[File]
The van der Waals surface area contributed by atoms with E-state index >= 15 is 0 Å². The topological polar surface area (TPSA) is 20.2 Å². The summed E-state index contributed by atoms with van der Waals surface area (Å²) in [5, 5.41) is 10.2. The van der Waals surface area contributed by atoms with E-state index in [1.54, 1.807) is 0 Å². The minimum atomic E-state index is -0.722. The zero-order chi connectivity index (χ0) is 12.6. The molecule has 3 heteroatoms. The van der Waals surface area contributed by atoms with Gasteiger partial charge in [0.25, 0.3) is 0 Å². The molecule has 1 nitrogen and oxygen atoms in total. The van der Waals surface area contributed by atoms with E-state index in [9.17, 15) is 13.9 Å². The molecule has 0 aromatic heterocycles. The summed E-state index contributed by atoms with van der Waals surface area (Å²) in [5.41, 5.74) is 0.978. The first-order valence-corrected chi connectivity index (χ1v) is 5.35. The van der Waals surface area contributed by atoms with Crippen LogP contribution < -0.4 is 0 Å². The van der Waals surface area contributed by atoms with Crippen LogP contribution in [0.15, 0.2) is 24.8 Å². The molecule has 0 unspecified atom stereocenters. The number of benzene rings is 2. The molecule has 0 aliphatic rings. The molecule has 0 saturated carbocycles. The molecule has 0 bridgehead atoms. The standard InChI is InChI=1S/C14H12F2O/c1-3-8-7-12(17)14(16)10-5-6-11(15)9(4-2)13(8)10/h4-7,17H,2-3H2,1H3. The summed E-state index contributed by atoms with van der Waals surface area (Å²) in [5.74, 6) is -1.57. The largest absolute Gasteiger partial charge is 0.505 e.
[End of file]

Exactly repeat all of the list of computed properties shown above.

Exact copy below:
The van der Waals surface area contributed by atoms with E-state index >= 15 is 0 Å². The topological polar surface area (TPSA) is 20.2 Å². The summed E-state index contributed by atoms with van der Waals surface area (Å²) in [5, 5.41) is 10.2. The van der Waals surface area contributed by atoms with E-state index in [1.54, 1.807) is 0 Å². The minimum atomic E-state index is -0.722. The zero-order chi connectivity index (χ0) is 12.6. The molecule has 3 heteroatoms. The van der Waals surface area contributed by atoms with Gasteiger partial charge in [0.25, 0.3) is 0 Å². The molecule has 1 nitrogen and oxygen atoms in total. The van der Waals surface area contributed by atoms with E-state index in [9.17, 15) is 13.9 Å². The molecule has 0 aromatic heterocycles. The summed E-state index contributed by atoms with van der Waals surface area (Å²) in [5.41, 5.74) is 0.978. The first-order valence-corrected chi connectivity index (χ1v) is 5.35. The van der Waals surface area contributed by atoms with Crippen LogP contribution < -0.4 is 0 Å². The van der Waals surface area contributed by atoms with Crippen LogP contribution in [0.15, 0.2) is 24.8 Å². The molecule has 0 unspecified atom stereocenters. The number of benzene rings is 2. The molecule has 0 aliphatic rings. The molecule has 0 saturated carbocycles. The molecule has 0 bridgehead atoms. The standard InChI is InChI=1S/C14H12F2O/c1-3-8-7-12(17)14(16)10-5-6-11(15)9(4-2)13(8)10/h4-7,17H,2-3H2,1H3. The summed E-state index contributed by atoms with van der Waals surface area (Å²) in [5.74, 6) is -1.57. The largest absolute Gasteiger partial charge is 0.505 e.